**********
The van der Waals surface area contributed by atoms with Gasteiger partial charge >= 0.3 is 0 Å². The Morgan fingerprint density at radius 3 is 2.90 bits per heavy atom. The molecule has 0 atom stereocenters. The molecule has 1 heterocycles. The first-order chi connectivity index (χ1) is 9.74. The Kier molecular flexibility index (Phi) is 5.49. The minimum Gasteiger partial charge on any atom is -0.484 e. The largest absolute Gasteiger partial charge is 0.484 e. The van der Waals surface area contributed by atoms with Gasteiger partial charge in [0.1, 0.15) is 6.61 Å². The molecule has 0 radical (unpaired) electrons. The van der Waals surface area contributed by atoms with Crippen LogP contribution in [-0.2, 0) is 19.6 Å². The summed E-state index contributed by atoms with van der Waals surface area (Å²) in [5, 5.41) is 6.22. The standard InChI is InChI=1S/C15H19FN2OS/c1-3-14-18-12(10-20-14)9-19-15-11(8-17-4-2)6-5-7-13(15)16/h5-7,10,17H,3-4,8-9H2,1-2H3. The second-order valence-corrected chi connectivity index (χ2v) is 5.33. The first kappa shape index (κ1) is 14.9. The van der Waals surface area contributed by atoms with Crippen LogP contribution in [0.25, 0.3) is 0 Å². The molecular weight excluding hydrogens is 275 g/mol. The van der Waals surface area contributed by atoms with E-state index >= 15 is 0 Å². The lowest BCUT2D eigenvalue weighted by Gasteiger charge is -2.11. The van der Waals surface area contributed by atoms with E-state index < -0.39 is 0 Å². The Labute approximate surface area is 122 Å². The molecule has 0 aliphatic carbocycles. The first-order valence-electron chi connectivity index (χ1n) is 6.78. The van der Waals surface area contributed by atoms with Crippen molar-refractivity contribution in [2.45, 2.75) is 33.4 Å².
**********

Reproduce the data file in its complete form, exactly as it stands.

The van der Waals surface area contributed by atoms with Gasteiger partial charge >= 0.3 is 0 Å². The Morgan fingerprint density at radius 3 is 2.90 bits per heavy atom. The molecule has 0 atom stereocenters. The molecule has 1 heterocycles. The first-order chi connectivity index (χ1) is 9.74. The Kier molecular flexibility index (Phi) is 5.49. The minimum Gasteiger partial charge on any atom is -0.484 e. The largest absolute Gasteiger partial charge is 0.484 e. The van der Waals surface area contributed by atoms with Gasteiger partial charge in [0.1, 0.15) is 6.61 Å². The molecule has 0 radical (unpaired) electrons. The van der Waals surface area contributed by atoms with Crippen LogP contribution in [-0.2, 0) is 19.6 Å². The summed E-state index contributed by atoms with van der Waals surface area (Å²) in [5, 5.41) is 6.22. The standard InChI is InChI=1S/C15H19FN2OS/c1-3-14-18-12(10-20-14)9-19-15-11(8-17-4-2)6-5-7-13(15)16/h5-7,10,17H,3-4,8-9H2,1-2H3. The second-order valence-corrected chi connectivity index (χ2v) is 5.33. The first kappa shape index (κ1) is 14.9. The van der Waals surface area contributed by atoms with Crippen LogP contribution in [0.25, 0.3) is 0 Å². The molecular weight excluding hydrogens is 275 g/mol. The van der Waals surface area contributed by atoms with E-state index >= 15 is 0 Å². The lowest BCUT2D eigenvalue weighted by Gasteiger charge is -2.11. The van der Waals surface area contributed by atoms with E-state index < -0.39 is 0 Å². The Labute approximate surface area is 122 Å². The molecule has 0 aliphatic carbocycles. The first-order valence-electron chi connectivity index (χ1n) is 6.78. The van der Waals surface area contributed by atoms with Crippen molar-refractivity contribution in [2.45, 2.75) is 33.4 Å².